Every day for weeks, a cat at the Biblical Zoo in Jerusalem would walk over to the monkey cage and stand close enough so that the ape could reach out and stroke it. One day, the ape grabbed the cat and lifted it into the cage. Why? It wanted to snuggle.
What do you think?
Do animals experience emotions like friendship and loyalty? Read the following opinions and then join the debate online at babaganewz.com
Dr. Frans de Waal, a professor at Emory University in Atlanta, Georgia says
Animals experience friendship.
"Aiding others at a cost or risk to oneself is widespread in the animal world. Altruism (helping others and not expecting anything in return) is not limited to humans."
"Friendships help animals survive. The leader in a colony of chimps may not necessarily be the strongest or the biggest, but the one who has the most friends and can fight off attackers."
Jack Bieler, a teacher at the Melvin J. Berman Hebrew Academy in Rockville, Maryland, says
Animals do not experience friendship.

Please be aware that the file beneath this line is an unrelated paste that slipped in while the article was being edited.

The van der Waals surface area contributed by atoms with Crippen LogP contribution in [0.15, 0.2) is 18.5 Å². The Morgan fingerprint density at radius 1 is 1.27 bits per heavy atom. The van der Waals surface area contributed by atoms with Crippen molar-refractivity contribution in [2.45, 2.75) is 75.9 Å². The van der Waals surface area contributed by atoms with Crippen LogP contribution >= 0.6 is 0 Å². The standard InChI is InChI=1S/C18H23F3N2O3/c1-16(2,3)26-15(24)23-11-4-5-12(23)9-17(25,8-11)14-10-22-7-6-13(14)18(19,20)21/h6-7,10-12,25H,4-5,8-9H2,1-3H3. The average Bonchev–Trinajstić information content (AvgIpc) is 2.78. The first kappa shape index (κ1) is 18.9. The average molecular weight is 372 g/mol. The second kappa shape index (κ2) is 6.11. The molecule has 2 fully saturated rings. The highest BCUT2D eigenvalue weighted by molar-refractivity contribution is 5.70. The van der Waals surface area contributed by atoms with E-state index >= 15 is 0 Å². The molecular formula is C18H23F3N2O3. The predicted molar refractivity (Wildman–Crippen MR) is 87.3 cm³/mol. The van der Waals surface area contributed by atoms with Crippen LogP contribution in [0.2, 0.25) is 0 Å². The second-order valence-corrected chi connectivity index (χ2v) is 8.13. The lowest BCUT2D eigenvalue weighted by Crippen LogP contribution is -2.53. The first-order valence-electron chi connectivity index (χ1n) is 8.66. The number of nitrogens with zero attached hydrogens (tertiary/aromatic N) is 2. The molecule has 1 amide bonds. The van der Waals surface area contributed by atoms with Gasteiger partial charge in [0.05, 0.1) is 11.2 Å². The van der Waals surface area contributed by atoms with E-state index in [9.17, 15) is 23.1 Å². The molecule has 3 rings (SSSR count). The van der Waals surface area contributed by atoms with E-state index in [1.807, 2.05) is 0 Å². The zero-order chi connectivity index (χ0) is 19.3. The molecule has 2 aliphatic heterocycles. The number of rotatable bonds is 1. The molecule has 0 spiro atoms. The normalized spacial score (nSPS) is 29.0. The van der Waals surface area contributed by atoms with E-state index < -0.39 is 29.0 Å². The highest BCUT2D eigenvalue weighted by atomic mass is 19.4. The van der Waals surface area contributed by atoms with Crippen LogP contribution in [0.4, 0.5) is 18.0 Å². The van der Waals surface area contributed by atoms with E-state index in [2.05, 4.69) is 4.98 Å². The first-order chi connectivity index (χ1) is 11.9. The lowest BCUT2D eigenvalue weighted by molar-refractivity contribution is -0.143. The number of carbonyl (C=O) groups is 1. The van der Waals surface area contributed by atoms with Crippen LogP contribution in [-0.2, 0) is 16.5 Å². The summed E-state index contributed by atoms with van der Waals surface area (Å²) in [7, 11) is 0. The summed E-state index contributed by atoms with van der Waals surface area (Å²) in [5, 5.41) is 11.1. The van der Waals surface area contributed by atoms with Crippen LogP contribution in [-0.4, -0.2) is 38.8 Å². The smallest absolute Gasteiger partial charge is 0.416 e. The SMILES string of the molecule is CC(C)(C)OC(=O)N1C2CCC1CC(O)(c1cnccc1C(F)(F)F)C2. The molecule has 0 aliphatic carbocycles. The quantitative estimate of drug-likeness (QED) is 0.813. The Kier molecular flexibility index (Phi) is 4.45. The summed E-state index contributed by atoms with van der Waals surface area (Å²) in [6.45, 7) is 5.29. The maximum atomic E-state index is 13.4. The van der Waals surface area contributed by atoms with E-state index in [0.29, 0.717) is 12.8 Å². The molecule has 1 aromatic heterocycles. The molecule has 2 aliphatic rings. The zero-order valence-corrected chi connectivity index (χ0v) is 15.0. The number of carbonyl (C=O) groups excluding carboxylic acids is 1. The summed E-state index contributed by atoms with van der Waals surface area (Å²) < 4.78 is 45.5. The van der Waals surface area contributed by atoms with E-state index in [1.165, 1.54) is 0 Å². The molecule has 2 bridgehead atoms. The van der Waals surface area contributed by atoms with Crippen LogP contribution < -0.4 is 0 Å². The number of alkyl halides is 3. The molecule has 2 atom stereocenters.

"Animals will protect their young but that's not altruism. I believe that it is rare for one member of the pack to make a sacrifice or take a risk for another adult. Most relationships between animals are functional. Hunting, reproducing, and rearing the young meet a common need- the survival of the group."
"People, however, are altruistic. Judaism teaches that when called upon, we are supposed to put another person's needs ahead of our own. Furthermore, Judaism teaches that human relationships should not be motivated simply by survival or by pleasure. We believe God created us betzelem Elokim (in the image of God). We should always strive to behave in ways that bring us closer to holiness."
Photo Tips from a Pro
Richard Nowitz travels around the world taking photos for National Geographic World Magazine. We asked him to share some trade secrets to help you get your pet in focus.
• Take photos when your pet isdoing something—playing agame, obeying a command, or interacting with a family member.
• Keep the camera at your eye and wait patiently for “the moment.”
• Simplify the background so thatit won’t compete with youranimal.
• Shoot the photo from an unusual point of view: from high up (standing on a chair or ladder) or from down low (lying on the ground).
• Get close to your pet to eliminate empty space in the photo.
• Make sure the light is good.
• Take lots of photos. Save money from your allowance to pay for the film and developing, or use a digital camera while you’re learning.
• Study photos of animals and pets that you find interesting, and try to duplicate what you like about those photos.